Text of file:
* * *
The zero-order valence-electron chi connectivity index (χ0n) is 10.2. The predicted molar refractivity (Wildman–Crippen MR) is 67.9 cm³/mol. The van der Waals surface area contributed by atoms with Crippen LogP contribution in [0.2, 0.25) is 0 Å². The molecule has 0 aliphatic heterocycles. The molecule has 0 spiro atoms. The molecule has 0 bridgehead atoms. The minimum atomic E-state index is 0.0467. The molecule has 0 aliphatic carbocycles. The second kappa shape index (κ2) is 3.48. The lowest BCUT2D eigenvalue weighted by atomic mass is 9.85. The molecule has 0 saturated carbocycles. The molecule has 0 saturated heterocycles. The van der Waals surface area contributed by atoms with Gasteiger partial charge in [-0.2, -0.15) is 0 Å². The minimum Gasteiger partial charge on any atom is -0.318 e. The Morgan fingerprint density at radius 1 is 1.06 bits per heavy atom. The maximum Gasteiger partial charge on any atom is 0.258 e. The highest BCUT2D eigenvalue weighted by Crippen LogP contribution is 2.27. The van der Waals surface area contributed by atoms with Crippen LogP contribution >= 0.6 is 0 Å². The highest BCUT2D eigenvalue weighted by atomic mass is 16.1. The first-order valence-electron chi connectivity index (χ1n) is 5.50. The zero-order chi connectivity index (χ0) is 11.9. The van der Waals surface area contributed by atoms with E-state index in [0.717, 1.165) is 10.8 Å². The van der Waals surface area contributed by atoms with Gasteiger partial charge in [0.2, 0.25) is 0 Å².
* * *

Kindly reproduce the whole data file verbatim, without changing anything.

The zero-order valence-electron chi connectivity index (χ0n) is 10.2. The predicted molar refractivity (Wildman–Crippen MR) is 67.9 cm³/mol. The van der Waals surface area contributed by atoms with Crippen LogP contribution in [0.2, 0.25) is 0 Å². The molecule has 0 aliphatic heterocycles. The molecule has 0 spiro atoms. The molecule has 0 bridgehead atoms. The minimum atomic E-state index is 0.0467. The molecule has 0 aliphatic carbocycles. The second kappa shape index (κ2) is 3.48. The lowest BCUT2D eigenvalue weighted by atomic mass is 9.85. The molecule has 0 saturated carbocycles. The molecule has 0 saturated heterocycles. The van der Waals surface area contributed by atoms with Gasteiger partial charge in [-0.2, -0.15) is 0 Å². The minimum Gasteiger partial charge on any atom is -0.318 e. The Morgan fingerprint density at radius 1 is 1.06 bits per heavy atom. The maximum Gasteiger partial charge on any atom is 0.258 e. The highest BCUT2D eigenvalue weighted by Crippen LogP contribution is 2.27. The van der Waals surface area contributed by atoms with Crippen LogP contribution >= 0.6 is 0 Å². The highest BCUT2D eigenvalue weighted by atomic mass is 16.1. The first-order valence-electron chi connectivity index (χ1n) is 5.50. The zero-order chi connectivity index (χ0) is 11.9. The van der Waals surface area contributed by atoms with E-state index in [0.717, 1.165) is 10.8 Å². The van der Waals surface area contributed by atoms with Gasteiger partial charge in [0.2, 0.25) is 0 Å².